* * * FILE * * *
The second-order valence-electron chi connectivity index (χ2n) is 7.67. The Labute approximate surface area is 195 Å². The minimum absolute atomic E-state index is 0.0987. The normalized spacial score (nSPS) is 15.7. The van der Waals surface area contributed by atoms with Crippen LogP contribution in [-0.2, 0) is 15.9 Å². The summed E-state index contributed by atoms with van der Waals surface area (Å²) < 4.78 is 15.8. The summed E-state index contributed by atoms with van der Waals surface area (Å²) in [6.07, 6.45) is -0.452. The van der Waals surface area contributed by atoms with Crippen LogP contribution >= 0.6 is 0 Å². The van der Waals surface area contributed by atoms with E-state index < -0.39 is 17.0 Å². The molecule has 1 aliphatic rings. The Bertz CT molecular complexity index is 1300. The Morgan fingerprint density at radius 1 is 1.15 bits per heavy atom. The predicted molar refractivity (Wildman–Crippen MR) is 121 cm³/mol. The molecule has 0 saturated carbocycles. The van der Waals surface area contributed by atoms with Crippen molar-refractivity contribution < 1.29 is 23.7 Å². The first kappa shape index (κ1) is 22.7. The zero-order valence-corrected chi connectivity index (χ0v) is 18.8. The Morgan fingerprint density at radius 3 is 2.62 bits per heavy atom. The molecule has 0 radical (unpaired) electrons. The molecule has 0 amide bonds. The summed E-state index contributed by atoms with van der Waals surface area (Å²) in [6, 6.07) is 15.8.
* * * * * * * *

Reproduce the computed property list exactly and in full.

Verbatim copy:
The second-order valence-electron chi connectivity index (χ2n) is 7.67. The Labute approximate surface area is 195 Å². The minimum absolute atomic E-state index is 0.0987. The normalized spacial score (nSPS) is 15.7. The van der Waals surface area contributed by atoms with Crippen LogP contribution in [-0.2, 0) is 15.9 Å². The summed E-state index contributed by atoms with van der Waals surface area (Å²) < 4.78 is 15.8. The summed E-state index contributed by atoms with van der Waals surface area (Å²) in [6.07, 6.45) is -0.452. The van der Waals surface area contributed by atoms with Crippen LogP contribution >= 0.6 is 0 Å². The van der Waals surface area contributed by atoms with E-state index < -0.39 is 17.0 Å². The molecule has 1 aliphatic rings. The Bertz CT molecular complexity index is 1300. The Morgan fingerprint density at radius 1 is 1.15 bits per heavy atom. The predicted molar refractivity (Wildman–Crippen MR) is 121 cm³/mol. The molecule has 0 saturated carbocycles. The van der Waals surface area contributed by atoms with Crippen molar-refractivity contribution < 1.29 is 23.7 Å². The first kappa shape index (κ1) is 22.7. The zero-order valence-corrected chi connectivity index (χ0v) is 18.8. The Morgan fingerprint density at radius 3 is 2.62 bits per heavy atom. The molecule has 0 radical (unpaired) electrons. The molecule has 0 amide bonds. The summed E-state index contributed by atoms with van der Waals surface area (Å²) in [6, 6.07) is 15.8.